A lot of anglers complain about having to sift through a heap of little kings to catch one big enough to keep. Don’t think you’ll have to head out wide just to catch a decent king. Inshore reefs, bommies and islands with some current running past may hold decent kings, so it’s a matter of using methods to tempt them.
I am 100% convinced that soft plastics will out fish metal jigs for shallow water kings. Once again, those Atomic 6” jerk minnows work exceptionally well on kingfish. A heavier jighead is required to get to the bottom and then a brisk retrieve with a few sharp lifts along the way will bring any kings undone in no time.
Live yakkas, garfish or slimey mackerel may be very effective on kingfish, but other live fish like sweep, mados or even bream will also work. The very best bait however, would probably be fresh or live calamari squid, so I wouldn’t be fishing inshore without taking a couple of squid jigs along to catch some first class bait.
I can hear some readers saying “I’m not launching the boat just to catch a few tailor”. Well the truth is the humble chopper can provide a lot of angling entertainment and they aren’t difficult to catch, so why not chase them with light tackle and enjoy the fruits of inshore fishing.
Casting poppers or metals close in towards headlands or over shallow reefs is a top way to find out if any tailor are home. Keep the motor running and drift as you cast. If no tailor are present at one spot, simply keep moving until you run into a few.
Tailor may not have a great reputation as a table fish, but they are quite good if bled, kept on ice and cooked fresh. If done properly, smoked tailor can be absolutely spectacular.
Bonito are another fun fish that respond well to a range of lures, although it’s hard to beat a 40-60g metal wound flat out back to the boat. A lot of people may not realise that bonito can be a top table fish if they are dealt with properly. If bled and placed in an ice slurry, bonito come up well once filleted and skinned. Marinated in teriyaki sauce and chucked on a hot barby, they are quite tasty.
Those chasing a trophy red may frown upon silver trevally or ‘blurters’, but these fish can be quite abundant through the cooler months and are easy enough to catch in shallow water. Trevally respond well to a good berley mix like chicken pellets soaked in tuna oil. A lightly weighted bait left to drift behind the boat will soon bring any trevally undone.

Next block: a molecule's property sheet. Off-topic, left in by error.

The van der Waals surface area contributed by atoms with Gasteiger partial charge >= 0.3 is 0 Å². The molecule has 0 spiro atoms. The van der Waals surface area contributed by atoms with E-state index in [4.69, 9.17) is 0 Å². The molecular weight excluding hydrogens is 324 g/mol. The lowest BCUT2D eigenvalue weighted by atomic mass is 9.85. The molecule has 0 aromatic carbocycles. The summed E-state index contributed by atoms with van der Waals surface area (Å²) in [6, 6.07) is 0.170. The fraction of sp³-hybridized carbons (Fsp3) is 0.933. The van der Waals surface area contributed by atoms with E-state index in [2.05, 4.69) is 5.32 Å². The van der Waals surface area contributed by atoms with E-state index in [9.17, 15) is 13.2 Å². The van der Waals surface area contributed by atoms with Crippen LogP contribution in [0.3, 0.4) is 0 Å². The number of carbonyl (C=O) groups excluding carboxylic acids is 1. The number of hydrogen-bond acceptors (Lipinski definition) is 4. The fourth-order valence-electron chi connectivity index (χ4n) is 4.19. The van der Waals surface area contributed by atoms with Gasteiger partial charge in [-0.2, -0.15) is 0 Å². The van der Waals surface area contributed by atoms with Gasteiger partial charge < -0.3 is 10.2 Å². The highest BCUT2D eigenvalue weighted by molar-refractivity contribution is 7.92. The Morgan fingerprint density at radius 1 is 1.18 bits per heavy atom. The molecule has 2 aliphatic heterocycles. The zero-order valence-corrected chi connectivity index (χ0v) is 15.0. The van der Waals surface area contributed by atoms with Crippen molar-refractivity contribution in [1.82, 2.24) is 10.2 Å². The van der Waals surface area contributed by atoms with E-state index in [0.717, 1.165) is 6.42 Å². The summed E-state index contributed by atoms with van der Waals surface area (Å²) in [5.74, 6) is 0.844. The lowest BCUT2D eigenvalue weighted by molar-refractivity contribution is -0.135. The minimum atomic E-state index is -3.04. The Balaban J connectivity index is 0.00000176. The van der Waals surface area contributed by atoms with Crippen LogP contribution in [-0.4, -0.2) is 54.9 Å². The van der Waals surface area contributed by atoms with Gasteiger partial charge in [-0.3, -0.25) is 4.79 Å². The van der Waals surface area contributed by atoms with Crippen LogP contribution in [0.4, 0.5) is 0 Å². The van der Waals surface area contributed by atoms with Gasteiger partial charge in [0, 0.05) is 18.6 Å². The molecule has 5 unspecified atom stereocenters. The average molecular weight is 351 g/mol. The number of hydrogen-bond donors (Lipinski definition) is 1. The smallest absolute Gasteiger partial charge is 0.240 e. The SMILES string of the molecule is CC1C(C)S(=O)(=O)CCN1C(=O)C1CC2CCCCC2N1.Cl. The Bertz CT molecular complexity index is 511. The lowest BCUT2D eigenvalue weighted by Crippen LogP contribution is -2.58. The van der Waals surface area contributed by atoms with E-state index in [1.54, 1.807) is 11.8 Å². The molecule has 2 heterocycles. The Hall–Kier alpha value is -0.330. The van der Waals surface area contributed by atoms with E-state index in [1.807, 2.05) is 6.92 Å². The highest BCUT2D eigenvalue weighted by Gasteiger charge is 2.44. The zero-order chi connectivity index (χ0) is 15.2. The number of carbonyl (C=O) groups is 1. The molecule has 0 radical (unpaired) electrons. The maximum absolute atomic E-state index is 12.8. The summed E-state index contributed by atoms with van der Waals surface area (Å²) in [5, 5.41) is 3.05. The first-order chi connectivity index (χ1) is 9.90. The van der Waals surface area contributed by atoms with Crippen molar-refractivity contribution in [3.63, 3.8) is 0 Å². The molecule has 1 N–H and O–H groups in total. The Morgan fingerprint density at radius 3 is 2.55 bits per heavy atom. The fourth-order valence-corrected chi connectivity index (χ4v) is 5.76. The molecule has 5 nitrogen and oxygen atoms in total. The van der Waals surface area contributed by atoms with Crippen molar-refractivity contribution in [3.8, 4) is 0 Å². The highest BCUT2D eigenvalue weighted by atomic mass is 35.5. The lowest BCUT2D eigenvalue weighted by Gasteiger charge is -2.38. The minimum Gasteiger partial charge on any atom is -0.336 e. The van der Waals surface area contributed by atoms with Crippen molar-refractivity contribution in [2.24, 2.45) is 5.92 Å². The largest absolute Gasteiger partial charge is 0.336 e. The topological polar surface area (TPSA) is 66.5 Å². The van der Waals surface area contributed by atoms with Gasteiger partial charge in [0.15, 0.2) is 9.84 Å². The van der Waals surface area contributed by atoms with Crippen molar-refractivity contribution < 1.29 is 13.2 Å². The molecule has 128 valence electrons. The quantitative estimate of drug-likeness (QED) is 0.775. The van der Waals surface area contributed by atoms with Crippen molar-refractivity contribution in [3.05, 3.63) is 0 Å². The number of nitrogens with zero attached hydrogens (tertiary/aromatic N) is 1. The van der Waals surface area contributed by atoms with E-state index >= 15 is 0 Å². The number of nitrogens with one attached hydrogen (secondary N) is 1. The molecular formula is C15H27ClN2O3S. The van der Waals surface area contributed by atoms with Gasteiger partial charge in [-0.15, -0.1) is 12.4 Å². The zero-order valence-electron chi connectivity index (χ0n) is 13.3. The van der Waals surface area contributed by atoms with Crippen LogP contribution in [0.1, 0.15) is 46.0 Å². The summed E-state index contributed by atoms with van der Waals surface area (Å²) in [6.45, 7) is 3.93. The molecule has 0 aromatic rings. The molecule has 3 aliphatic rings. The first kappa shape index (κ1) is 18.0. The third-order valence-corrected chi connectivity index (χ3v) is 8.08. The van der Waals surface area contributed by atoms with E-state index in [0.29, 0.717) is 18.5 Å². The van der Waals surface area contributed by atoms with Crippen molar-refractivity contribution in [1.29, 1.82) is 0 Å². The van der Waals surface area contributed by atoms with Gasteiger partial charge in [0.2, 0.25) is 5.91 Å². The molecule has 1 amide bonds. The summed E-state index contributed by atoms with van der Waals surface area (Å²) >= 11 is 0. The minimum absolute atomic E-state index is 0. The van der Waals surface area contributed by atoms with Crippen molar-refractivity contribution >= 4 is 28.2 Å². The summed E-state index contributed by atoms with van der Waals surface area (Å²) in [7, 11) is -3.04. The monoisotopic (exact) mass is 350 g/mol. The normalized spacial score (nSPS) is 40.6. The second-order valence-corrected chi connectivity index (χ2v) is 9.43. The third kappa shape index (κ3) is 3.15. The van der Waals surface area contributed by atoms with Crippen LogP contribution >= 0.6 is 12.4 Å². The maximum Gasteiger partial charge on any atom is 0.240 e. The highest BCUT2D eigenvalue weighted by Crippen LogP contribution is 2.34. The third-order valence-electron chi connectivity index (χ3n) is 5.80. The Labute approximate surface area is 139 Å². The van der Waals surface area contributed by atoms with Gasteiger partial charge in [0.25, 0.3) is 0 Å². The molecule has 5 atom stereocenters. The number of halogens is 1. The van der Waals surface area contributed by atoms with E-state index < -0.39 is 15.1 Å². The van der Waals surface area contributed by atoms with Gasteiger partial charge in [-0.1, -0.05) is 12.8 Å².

Drifting deep water for flathead is one thing, but drifting in close and bouncing soft plastics along the bottom is another. There are probably a lot more flathead within 500m offshore than we think, so it’s largely a matter of just fishing for them. A sandy or gravel bottom not too far from the reef is flathead territory and a wide range of plastics will catch them. Those Berkley Gulps and Atomic jerk minnows are great, but Squidgies and storms are other proven softies well worth trying.
Samson fish, cobia, jewfish, mackerel, bream and tarwhine are other species that are quite common in shallow water at certain times of the year. That’s not a bad list of species to chase, so why head half way to NZ when there’s every chance of a great day on the water right in close.
IN CLOSE ADVANTAGES
• High petrol prices, a day’s fishing works out a lot cheaper
• Smaller boats, with smaller motors can be used in close
• Save travel time on the water, to reserve more time for fishing
• Shallow water fishing can be a lot more fun with lighter gear
• Some big snapper, kings, jewfish, mackerel and cobia lurk in shallow water